Russia’s sanitary system under scrutiny after major outbreak of trichinellosis

By Vladislav Vorotnikov

- Last updated on GMT

Russia’s sanitary system under scrutiny after major outbreak of trichinellosis

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Nearly 60 people have been hospitalised in Tomsk Oblast, Russia, after consuming bear meat infected with trichinellosis, also known as fleshworm disease, the country’s state sanitary body Rospotrebnadzor has announced in a statement on its website on 31 October.

The outbreak was originally identified on 23 October, when the first patients sought medical help. At the same time, Rospotrebnadzor said it was likely that this was not the final count, as more people had purchased and consumed the infected meat, so given the incubation period of the deadly disease, the regulator has called on all consumers to go to hospital at the first signs of contamination.

In the village of Kataiga, in Tomsk Oblast, the disease was confirmed in 16 out of 20 people who had consumed the infected bear meat, with the condition of at least one patient assessed as severe, Rospotrebnadzor has reported.

The incident has focused public attention on the ongoing problem of Russia’s sanitary system, which is associated with a lack of state control in places where unauthorised trading takes place.

The problem of pop-up markets

A spokesperson for Rospotrebnadzor, who wished to remain anonymous, told GlobalMeatNews​ that the infected meat had not undergone any sanitary control, as it was sold at a ‘pop-up market’. The seller, who has already been identified, has claimed he was not even aware he was selling bear meat, thinking it might be beef, veal, or something else. It is not yet known what penalty he might face as a result.

Pop-up markets are a common problem for the sanitary authorities in Russia, a source in Rospotrebnadzor admitted. These are one-day markets, often held in parking lots of cooperating small businesses, which sell meat and disappear before any sanitary inspectors arrive.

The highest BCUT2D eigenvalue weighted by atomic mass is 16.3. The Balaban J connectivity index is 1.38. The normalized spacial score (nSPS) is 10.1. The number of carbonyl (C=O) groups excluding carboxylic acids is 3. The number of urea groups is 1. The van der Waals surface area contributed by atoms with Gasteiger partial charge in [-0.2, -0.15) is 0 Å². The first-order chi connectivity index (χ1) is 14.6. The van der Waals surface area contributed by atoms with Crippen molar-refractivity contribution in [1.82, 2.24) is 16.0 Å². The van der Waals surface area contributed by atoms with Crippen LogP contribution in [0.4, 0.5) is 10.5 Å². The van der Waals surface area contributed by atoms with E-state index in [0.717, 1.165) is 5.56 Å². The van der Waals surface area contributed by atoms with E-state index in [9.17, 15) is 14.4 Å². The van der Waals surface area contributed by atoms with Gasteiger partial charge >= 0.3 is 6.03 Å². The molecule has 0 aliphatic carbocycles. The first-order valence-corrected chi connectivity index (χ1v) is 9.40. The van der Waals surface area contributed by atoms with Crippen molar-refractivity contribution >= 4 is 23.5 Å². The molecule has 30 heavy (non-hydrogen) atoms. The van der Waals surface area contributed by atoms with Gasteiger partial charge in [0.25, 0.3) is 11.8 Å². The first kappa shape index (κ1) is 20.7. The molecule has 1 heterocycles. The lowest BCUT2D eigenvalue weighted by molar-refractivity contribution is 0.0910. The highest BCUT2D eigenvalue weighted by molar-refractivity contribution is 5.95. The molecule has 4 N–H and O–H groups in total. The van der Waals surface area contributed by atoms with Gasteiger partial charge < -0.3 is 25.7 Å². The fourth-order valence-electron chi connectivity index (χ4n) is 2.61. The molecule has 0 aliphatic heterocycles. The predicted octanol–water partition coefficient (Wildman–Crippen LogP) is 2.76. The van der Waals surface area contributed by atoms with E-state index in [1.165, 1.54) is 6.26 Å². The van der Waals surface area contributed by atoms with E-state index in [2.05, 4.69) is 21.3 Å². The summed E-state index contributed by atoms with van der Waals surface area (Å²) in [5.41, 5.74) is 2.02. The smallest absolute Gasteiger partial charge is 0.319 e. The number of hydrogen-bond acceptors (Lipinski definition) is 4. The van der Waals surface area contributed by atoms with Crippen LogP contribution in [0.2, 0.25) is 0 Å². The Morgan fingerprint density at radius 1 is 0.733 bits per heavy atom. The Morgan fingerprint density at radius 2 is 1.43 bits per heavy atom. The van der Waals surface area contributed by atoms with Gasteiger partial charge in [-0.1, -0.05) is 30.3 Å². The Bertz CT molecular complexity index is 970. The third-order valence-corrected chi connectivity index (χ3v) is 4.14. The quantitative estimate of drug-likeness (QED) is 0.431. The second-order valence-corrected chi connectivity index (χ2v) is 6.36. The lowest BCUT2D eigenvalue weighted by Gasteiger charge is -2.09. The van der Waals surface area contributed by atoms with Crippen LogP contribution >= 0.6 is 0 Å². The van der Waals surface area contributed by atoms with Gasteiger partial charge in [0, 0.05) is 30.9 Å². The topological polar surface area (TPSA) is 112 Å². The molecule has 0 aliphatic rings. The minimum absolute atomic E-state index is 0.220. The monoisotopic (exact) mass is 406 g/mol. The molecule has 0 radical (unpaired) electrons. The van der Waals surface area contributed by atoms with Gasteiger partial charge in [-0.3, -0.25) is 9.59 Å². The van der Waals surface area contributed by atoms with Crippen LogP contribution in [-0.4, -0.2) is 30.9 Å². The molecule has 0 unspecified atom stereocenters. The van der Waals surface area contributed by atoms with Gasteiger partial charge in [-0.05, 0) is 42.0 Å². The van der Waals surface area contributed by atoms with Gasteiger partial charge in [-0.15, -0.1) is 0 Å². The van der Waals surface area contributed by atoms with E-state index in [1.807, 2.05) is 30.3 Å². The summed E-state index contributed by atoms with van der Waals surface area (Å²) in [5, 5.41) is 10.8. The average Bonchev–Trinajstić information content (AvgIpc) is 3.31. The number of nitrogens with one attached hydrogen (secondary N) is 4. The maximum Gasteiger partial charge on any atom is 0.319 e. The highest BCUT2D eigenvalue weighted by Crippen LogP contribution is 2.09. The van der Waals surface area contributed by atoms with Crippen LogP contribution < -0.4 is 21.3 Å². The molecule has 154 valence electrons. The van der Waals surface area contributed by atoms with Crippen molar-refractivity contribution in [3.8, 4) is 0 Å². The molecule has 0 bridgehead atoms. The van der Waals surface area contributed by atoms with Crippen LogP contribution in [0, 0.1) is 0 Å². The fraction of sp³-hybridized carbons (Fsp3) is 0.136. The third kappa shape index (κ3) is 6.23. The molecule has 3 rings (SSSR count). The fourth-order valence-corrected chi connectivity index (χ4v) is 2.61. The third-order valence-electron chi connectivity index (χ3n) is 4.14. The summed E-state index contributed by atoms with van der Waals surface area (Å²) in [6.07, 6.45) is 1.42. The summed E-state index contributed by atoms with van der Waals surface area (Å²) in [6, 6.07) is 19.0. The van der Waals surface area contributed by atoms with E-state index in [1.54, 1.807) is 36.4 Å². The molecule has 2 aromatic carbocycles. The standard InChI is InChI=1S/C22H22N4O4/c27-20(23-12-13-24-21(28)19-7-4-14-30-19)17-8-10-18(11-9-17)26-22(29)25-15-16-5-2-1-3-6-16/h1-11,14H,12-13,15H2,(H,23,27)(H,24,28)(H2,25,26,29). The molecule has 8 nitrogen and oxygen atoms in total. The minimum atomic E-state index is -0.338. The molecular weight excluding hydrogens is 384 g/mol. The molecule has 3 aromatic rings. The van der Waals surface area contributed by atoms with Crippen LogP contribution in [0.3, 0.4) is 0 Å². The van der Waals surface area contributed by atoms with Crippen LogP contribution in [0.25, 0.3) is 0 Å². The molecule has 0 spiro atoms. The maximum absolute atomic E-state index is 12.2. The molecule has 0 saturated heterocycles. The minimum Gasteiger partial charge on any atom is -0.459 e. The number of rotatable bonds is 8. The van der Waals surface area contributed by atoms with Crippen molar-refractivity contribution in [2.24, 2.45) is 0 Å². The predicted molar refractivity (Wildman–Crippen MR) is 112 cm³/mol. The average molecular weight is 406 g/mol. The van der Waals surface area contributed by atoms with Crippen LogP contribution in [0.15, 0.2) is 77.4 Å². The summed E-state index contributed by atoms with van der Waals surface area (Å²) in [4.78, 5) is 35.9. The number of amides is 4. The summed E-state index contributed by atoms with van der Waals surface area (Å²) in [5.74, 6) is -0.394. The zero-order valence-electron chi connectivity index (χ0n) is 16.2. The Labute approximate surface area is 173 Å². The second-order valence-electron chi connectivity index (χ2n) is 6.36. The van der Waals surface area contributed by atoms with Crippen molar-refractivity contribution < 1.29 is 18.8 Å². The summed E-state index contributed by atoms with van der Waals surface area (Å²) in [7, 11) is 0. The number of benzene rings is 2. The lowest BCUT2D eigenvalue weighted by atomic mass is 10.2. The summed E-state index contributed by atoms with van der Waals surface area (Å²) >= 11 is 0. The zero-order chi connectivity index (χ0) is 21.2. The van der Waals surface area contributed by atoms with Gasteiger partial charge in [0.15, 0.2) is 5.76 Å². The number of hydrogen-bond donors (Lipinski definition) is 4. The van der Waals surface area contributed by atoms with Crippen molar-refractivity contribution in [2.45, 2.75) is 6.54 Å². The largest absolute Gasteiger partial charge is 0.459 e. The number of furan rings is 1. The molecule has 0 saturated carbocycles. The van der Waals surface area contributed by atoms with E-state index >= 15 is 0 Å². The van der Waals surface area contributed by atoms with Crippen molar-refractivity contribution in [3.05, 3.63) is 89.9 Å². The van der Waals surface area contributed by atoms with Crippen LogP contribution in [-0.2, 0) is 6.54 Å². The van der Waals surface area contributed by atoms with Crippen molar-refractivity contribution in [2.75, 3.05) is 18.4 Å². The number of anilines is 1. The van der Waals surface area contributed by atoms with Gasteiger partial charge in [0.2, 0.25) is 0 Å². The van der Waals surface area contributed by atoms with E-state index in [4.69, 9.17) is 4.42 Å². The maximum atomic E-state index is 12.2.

“When meat is sold at the pop-up markets, and not in places of authorised trade, in 100% of cases it is violating sanitary rules,”​ Lyubov Burdienko, commercial director of the information-analytical agency EMEAT, told GlobalMeatNews​.

On 23 October, Rospotrebnadzor reported that up to 99% of meat products being sold in Leningrad Oblast, Russia were in violation of sanitary rules, although the regulator didn’t specify whether it was able to catch pop-up traders, or if those violations included retail sales.

Old habits die hard

It is believed that, to some extent, the existence of one-day meat markets is associated with traditional customs in Russia.

“Historically, we [Russian consumers] love to feel, smell and taste [meat products], and consumers can only get this opportunity in marketplaces, not in retailers, where the products are stored in packs. So, some consumers are old-fashioned and wish to go to the marketplaces and buy meat from private sellers,”​ Burdienko said.

“I don’t think they realise the violation of sanitary norms and what it can lead to. The emergence of retail outlets in the provinces and improvements in packaging should cut the number of those violations, although consumers will have to pay for those developments,”​ she added.

One-day markets are also believed to be an important sales channel for small- and medium-sized farmers, who find it hard to get access to the retail chains. 

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